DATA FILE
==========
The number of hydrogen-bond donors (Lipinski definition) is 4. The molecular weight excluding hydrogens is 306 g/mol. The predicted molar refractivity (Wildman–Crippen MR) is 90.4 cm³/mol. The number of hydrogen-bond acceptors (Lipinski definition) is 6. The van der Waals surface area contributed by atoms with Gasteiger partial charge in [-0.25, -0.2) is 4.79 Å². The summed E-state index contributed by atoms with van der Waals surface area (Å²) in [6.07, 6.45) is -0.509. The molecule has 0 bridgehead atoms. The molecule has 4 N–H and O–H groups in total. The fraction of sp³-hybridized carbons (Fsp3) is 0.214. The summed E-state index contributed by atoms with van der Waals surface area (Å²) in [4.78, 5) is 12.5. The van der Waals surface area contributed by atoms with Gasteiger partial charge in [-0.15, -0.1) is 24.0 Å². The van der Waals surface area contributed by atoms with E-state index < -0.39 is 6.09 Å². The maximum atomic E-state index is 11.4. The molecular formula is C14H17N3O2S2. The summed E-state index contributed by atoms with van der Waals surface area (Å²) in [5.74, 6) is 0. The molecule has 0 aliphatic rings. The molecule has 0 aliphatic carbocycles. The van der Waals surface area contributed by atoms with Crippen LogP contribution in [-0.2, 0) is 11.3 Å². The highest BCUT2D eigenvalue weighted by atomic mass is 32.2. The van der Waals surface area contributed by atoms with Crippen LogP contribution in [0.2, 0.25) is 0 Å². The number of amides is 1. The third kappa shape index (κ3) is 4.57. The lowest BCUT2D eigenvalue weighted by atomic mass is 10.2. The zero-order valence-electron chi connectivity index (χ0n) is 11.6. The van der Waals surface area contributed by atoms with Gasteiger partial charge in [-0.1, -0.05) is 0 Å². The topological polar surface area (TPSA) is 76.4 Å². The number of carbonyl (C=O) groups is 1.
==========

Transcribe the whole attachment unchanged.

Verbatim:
The number of hydrogen-bond donors (Lipinski definition) is 4. The molecular weight excluding hydrogens is 306 g/mol. The predicted molar refractivity (Wildman–Crippen MR) is 90.4 cm³/mol. The number of hydrogen-bond acceptors (Lipinski definition) is 6. The van der Waals surface area contributed by atoms with Gasteiger partial charge in [-0.25, -0.2) is 4.79 Å². The summed E-state index contributed by atoms with van der Waals surface area (Å²) in [6.07, 6.45) is -0.509. The molecule has 0 bridgehead atoms. The molecule has 4 N–H and O–H groups in total. The fraction of sp³-hybridized carbons (Fsp3) is 0.214. The summed E-state index contributed by atoms with van der Waals surface area (Å²) in [4.78, 5) is 12.5. The van der Waals surface area contributed by atoms with Gasteiger partial charge in [-0.15, -0.1) is 24.0 Å². The van der Waals surface area contributed by atoms with E-state index < -0.39 is 6.09 Å². The maximum atomic E-state index is 11.4. The molecular formula is C14H17N3O2S2. The summed E-state index contributed by atoms with van der Waals surface area (Å²) in [5.74, 6) is 0. The molecule has 0 aliphatic rings. The molecule has 0 aliphatic carbocycles. The van der Waals surface area contributed by atoms with Crippen LogP contribution in [-0.2, 0) is 11.3 Å². The highest BCUT2D eigenvalue weighted by atomic mass is 32.2. The van der Waals surface area contributed by atoms with Crippen LogP contribution in [0.2, 0.25) is 0 Å². The number of amides is 1. The third kappa shape index (κ3) is 4.57. The lowest BCUT2D eigenvalue weighted by atomic mass is 10.2. The zero-order valence-electron chi connectivity index (χ0n) is 11.6. The van der Waals surface area contributed by atoms with Gasteiger partial charge in [-0.1, -0.05) is 0 Å². The topological polar surface area (TPSA) is 76.4 Å². The number of carbonyl (C=O) groups is 1.